The Number Ones

August 7, 2004

The Number Ones: Juvenile’s “Slow Motion” (Feat. Soulja Slim)

Stayed at #1:

2 Weeks

In The Number Ones, I’m reviewing every single #1 single in the history of the Billboard Hot 100, starting with the chart’s beginning, in 1958, and working my way up into the present.

Rap music is an amazing thing. I can’t think of any other genre where a deeply horny sex song can also serve as an ad hoc elegy for a young man who was murdered in the prime of his life. That’s what “Slow Motion” is. The video for “Slow Motion,” the only #1 hit from the great New Orleans rapper Juvenile, strikes a weirdly beautiful tonal balance. The “Slow Motion” video is about women’t butts, and it’s also about Soulja Slim, the Juvenile collaborator who was shot dead nine months before the song topped the Billboard Hot 100. Somehow, the video never seems messy or contradictory. Sometimes, sex and mourning exist in close proximity. Sometimes, a beautiful, sunny afternoon in New Orleans is a time for partying and also a time for paying tribute to a slain friend.

“Slow Motion” wasn’t supposed to be an elegy, and it wasn’t supposed to stand as the final statement from a talented rapper who never made a pop hit during his lifetime. But things don’t always go according to plan. The pop charts have always been chaotic, but the late-’90s rise of New Orleans rap made them stranger and looser and more alive. The rap stars who emerged from New Orleans generally made hyper-local, hyper-specific music, but that hyper-local, hyper-specific music resonated far beyond Louisiana.

The rise of Cash Money Records was one of those beautiful, unpredictable stories. The Cash Money Millionaires didn’t have to switch their style up to appeal to mass audiences. Instead, they made the kind of music that they’d been making, and they bent the mainstream toward themselves. Cash Money developed in relative isolation over years. By the time that Cash Money got major-label distribution, it wasn’t just a regional rap label. It was a tight-knit crew, a sound, an aesthetic, and maybe even a lifestyle. The Cash Money Millionaires had style and charisma and a sui generis sound. That sound quickly became a huge force in the rap mainstream, and it made an impact on the pop charts, too — so much of an impact, in fact, that Juvenile eventually scored himself a #1 hit.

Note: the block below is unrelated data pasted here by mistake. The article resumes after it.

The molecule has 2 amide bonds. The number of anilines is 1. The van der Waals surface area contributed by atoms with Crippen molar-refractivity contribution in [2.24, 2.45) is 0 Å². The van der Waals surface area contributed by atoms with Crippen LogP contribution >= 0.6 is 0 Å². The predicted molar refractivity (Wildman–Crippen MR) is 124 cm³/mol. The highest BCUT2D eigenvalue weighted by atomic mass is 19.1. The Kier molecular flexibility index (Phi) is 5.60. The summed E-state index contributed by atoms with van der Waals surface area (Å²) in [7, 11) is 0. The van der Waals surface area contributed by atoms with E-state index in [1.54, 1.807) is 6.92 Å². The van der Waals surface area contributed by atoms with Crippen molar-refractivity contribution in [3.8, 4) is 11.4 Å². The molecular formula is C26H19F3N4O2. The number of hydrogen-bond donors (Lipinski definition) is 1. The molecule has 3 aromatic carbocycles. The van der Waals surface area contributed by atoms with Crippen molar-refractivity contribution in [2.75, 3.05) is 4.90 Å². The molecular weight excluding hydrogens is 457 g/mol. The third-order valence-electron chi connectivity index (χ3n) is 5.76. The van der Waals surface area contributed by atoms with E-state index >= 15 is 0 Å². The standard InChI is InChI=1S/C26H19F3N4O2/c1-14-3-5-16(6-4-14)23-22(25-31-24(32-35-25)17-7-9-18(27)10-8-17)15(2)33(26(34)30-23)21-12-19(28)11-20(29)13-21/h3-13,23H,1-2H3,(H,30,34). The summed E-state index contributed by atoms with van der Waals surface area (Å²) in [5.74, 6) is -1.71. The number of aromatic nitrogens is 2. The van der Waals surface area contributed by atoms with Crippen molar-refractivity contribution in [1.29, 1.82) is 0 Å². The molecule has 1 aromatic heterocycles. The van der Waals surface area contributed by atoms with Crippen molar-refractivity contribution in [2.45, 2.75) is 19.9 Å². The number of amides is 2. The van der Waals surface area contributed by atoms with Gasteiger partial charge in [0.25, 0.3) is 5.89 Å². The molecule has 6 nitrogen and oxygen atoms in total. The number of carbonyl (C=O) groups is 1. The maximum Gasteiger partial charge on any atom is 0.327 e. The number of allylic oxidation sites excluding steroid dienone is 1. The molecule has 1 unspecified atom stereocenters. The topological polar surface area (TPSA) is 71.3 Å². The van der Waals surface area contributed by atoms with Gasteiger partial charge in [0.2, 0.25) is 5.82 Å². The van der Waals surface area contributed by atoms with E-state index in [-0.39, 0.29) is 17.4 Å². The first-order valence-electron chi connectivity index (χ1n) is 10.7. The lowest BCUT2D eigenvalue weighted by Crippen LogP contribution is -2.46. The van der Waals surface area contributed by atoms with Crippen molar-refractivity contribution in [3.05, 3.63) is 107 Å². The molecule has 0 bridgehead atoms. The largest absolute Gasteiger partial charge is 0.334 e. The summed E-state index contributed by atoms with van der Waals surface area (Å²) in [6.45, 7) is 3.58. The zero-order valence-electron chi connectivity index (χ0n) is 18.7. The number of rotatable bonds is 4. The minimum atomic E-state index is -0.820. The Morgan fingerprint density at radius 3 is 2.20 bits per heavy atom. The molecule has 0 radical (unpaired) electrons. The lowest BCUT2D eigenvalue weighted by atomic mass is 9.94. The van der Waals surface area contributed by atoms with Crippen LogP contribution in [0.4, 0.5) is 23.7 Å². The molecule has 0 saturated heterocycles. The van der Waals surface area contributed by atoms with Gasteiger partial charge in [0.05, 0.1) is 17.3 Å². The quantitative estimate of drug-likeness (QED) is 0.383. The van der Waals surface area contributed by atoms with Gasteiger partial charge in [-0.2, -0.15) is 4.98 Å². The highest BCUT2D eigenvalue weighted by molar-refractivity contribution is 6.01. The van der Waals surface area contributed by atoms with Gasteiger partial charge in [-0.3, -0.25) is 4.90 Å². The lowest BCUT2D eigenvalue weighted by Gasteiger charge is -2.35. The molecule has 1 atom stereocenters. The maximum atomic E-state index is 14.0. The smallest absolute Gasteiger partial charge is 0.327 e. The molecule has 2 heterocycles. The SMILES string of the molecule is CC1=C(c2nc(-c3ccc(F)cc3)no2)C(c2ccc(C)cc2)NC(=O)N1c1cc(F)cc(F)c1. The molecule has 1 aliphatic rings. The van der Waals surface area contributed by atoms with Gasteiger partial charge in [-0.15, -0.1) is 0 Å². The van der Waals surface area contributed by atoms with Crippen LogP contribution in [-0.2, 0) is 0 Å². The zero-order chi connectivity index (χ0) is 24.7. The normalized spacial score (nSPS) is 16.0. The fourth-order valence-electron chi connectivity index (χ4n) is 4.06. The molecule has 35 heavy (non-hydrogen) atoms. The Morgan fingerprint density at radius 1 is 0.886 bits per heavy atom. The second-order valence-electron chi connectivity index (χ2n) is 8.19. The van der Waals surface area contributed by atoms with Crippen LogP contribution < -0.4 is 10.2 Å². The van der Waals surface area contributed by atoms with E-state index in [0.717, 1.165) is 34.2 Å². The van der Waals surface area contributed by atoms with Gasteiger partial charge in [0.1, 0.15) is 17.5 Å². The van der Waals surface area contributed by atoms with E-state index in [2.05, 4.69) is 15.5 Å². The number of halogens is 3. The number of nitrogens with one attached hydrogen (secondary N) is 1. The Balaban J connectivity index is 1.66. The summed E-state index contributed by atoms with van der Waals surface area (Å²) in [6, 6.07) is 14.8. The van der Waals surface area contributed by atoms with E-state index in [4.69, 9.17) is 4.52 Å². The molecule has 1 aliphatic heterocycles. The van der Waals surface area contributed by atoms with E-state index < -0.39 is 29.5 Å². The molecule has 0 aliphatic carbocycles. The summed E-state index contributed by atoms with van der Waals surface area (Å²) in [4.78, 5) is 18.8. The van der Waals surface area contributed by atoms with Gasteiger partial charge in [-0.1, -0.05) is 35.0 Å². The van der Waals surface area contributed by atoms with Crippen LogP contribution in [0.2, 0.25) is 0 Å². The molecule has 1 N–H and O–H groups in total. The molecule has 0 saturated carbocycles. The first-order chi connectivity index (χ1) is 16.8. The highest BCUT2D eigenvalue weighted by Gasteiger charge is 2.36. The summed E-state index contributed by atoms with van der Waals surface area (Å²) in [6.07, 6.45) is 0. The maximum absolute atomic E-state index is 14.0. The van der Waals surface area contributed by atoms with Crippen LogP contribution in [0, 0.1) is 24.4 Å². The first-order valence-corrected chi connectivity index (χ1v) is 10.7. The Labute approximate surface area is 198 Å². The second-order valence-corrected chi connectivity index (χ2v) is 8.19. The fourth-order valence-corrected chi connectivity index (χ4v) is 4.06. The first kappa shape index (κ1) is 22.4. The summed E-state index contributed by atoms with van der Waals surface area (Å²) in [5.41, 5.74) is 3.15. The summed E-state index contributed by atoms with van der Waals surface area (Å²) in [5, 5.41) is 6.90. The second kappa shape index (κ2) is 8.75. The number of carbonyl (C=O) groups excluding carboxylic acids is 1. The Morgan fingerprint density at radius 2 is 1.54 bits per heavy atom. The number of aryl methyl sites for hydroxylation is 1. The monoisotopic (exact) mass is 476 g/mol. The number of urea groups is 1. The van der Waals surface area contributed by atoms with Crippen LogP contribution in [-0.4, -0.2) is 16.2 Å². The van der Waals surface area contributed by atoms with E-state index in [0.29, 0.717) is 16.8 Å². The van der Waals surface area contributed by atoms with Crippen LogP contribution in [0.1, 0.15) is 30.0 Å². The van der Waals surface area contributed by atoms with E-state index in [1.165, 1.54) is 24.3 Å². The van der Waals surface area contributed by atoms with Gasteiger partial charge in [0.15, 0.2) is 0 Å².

Cash Money Records is the creation of Ronald “Slim” Williams and his younger brother Bryan “Baby” Williams, now known as Birdman. Both Williams brothers grew up partly in foster care and partly in the Magnolia Projects. As young men, the Williams brothers made money in the street. In 1991, after Baby finished up a stint in jail, the two brothers decided to start a record label that would be devoted to bounce, the rap subgenre that was taking off in New Orleans. Eventually, the Williams brothers were able to start making their money legally.

Bounce is chant-heavy call-and-response party music. It’s basically a variation on Miami bass, with some of the syncopation from New Orleans second-line jazz, but that’s a hopelessly reductive description. When Cash Money launched, bounce was a strictly local phenomenon. The Williams brothers combed the city’s clubs and block parties, and they eventually put together a roster of artists. One of those artists was Juvenile.

Terius “Juvenile” Gray grew up in the Magnolia Projects, and he started rapping at 10 years old. (When Juvenile was born, the #1 song in America was Frankie Valli’s “My Eyes Adored You.”) In 1992, a teenage Juvenile made his on-record debut with “Bounce For The Juvenile,” a track that appeared on an album from the local bounce artist DJ Jimi. A few years later, Juve signed with Warlock Records, the label founded by Morris Levy’s son Adam, and released his debut album Being Myself. It didn’t go anywhere, and Juvenile quickly moved on to Cash Money.